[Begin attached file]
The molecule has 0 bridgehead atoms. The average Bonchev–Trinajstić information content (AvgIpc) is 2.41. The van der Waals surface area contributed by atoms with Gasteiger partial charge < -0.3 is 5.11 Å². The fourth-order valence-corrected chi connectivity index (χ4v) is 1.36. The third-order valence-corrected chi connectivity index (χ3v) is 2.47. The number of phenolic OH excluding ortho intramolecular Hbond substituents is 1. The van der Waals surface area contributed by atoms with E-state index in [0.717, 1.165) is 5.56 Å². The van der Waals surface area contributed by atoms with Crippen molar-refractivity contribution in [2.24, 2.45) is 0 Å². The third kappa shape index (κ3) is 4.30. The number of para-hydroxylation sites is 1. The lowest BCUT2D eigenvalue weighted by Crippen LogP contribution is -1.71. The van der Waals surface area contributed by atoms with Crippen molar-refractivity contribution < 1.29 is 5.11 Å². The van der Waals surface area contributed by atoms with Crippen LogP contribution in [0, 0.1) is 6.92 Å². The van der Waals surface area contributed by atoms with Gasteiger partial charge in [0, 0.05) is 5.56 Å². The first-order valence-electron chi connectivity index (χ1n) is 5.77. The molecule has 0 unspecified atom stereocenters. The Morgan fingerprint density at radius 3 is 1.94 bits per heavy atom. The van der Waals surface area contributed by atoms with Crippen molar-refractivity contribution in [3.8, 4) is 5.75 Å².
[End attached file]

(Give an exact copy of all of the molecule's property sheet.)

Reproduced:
The molecule has 0 bridgehead atoms. The average Bonchev–Trinajstić information content (AvgIpc) is 2.41. The van der Waals surface area contributed by atoms with Gasteiger partial charge < -0.3 is 5.11 Å². The fourth-order valence-corrected chi connectivity index (χ4v) is 1.36. The third-order valence-corrected chi connectivity index (χ3v) is 2.47. The number of phenolic OH excluding ortho intramolecular Hbond substituents is 1. The van der Waals surface area contributed by atoms with E-state index in [0.717, 1.165) is 5.56 Å². The van der Waals surface area contributed by atoms with Crippen molar-refractivity contribution in [2.24, 2.45) is 0 Å². The third kappa shape index (κ3) is 4.30. The number of para-hydroxylation sites is 1. The lowest BCUT2D eigenvalue weighted by Crippen LogP contribution is -1.71. The van der Waals surface area contributed by atoms with Crippen molar-refractivity contribution < 1.29 is 5.11 Å². The van der Waals surface area contributed by atoms with Crippen LogP contribution in [0, 0.1) is 6.92 Å². The van der Waals surface area contributed by atoms with Gasteiger partial charge in [0, 0.05) is 5.56 Å². The first-order valence-electron chi connectivity index (χ1n) is 5.77. The molecule has 0 unspecified atom stereocenters. The Morgan fingerprint density at radius 3 is 1.94 bits per heavy atom. The van der Waals surface area contributed by atoms with Crippen molar-refractivity contribution in [3.8, 4) is 5.75 Å².